Limones, a town of some 8,000 people, has seen better days. At one time it was an important port for timber trade, where logs floated upriver from the forests were cut and loaded onto freighters. Now most of this is handled in Borbon
, on the mainland. Although we saw mountains of shrimp by the waterfront, people say fishing isnít as good as it used to be. Without jobs, young people drift off to bigger cities like Esmeraldas
down the coast.
. In an effort to address some of the social and economic problems of this poor community, the privately-funded Fundacion CIDESA
[02 - 226303 or 527119
], locally [06 - 789143
], has set up a project in Limones working with local groups.
Places to visit
The foundation can arrange visits to mangrove forests of the Reserva Ecologica Manglares Cayapas-Mataje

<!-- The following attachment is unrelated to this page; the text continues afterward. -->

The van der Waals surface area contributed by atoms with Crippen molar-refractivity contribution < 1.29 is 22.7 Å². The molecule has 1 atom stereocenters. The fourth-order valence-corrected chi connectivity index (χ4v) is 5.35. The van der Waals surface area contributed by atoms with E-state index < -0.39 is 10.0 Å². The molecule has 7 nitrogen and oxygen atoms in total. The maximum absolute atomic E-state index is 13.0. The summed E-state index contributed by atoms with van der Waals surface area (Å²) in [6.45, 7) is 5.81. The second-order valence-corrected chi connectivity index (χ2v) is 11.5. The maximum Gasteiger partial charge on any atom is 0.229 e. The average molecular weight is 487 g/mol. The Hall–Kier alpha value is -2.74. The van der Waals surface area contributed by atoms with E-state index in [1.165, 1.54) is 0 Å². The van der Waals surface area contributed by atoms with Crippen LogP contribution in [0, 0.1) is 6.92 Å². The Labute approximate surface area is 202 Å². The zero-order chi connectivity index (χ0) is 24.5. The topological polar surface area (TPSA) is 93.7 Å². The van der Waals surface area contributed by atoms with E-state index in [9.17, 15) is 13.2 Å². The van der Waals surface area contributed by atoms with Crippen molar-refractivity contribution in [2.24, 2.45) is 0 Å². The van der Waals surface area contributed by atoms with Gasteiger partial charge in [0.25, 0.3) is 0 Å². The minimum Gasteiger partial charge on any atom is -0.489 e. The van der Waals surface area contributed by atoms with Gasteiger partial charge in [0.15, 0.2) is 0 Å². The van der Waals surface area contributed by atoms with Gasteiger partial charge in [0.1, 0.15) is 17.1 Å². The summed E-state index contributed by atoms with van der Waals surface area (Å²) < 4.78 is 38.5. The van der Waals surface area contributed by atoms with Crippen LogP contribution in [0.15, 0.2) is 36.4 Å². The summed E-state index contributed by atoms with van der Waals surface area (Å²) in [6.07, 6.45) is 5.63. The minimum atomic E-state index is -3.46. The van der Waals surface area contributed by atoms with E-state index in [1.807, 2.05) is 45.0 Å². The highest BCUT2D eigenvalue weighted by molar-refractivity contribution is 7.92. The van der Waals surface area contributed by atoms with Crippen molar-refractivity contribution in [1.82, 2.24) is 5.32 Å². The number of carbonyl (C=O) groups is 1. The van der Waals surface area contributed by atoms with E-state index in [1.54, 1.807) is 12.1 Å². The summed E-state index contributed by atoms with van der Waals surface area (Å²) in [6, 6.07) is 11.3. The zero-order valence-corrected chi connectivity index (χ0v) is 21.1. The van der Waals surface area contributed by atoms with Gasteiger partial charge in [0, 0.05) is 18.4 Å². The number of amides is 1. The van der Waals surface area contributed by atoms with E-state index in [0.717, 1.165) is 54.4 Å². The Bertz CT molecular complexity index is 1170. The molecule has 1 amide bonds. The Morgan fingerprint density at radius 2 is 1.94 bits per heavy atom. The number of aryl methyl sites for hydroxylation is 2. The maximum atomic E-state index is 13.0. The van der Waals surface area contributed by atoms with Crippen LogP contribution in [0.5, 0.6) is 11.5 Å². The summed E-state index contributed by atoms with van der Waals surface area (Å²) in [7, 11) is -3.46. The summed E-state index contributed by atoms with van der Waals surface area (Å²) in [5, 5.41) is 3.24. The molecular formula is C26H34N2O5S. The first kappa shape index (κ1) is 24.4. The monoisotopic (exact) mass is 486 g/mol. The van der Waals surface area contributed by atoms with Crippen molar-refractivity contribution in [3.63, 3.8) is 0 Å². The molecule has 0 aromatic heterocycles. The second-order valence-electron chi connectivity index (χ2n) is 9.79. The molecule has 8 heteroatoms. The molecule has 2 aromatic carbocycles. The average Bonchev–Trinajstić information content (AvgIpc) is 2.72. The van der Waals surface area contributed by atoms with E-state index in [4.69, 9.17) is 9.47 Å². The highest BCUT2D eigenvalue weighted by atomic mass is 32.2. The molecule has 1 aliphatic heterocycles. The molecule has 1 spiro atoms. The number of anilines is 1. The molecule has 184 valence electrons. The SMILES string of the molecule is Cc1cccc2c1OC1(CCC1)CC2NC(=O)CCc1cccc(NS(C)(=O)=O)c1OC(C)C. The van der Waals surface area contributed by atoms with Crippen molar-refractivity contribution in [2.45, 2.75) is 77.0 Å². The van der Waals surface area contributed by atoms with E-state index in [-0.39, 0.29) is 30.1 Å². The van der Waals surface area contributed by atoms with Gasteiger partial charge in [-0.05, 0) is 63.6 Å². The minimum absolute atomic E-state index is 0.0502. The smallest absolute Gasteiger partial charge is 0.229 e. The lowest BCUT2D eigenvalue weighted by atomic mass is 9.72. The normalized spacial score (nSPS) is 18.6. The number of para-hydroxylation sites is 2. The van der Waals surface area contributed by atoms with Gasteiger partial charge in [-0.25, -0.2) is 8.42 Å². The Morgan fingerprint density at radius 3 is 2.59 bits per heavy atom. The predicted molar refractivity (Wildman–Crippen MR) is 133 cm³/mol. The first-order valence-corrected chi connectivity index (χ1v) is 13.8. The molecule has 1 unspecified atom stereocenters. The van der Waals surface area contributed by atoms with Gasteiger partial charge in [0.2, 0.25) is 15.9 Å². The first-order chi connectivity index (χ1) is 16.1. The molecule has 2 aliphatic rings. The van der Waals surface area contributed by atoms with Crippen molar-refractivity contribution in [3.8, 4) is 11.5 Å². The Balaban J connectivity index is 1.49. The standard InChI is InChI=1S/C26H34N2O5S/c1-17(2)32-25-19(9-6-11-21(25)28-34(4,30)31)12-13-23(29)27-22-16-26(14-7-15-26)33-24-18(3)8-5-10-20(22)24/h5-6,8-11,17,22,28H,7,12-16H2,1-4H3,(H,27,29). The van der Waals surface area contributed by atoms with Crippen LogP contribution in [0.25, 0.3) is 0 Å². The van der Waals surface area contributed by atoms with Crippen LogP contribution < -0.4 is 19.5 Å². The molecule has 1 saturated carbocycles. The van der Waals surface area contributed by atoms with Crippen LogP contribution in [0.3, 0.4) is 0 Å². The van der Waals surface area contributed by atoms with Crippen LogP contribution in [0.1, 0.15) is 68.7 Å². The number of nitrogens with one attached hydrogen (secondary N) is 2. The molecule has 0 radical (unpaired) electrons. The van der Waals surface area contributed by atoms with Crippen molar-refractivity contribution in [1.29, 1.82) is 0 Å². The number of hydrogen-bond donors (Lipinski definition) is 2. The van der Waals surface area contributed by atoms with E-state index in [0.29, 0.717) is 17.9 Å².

, beaches and other places of interest in the vicinity. Limones offers a fascinating glimpse of life the Pacific coast of Ecuador.
Places to sleep
The hotel scene isnít one of the townís great assets. Aside from a bed at US$5 per night has nothing to commend it, not even running water.
. Most boats
heading to La Tola
go by way of the small island town of Limones, the next port down the coast from San Lorenzo
. Arriving by motorized dugout, with mango forests on either side of the wide delta, your first glimpse of the town is a row of gray, sun-bleached shacks standing on stilts over the water. After disembarking at the wooden jetty, you pick your way though unpaved back streets with duckboards over stagnant, mosquito-breeding pools of water. Outside almost every meager house lies a dugout canoe, equivalent to a car in roadless Limones. Few gringos visit this dreamy town that looks like a location in a novel by Gabriel Garcia Marquez. Dark-skinned kids follow you, laughing and pointing, delighted by the arrival of strangers.
||Article contributed by Dominic Hamilton|||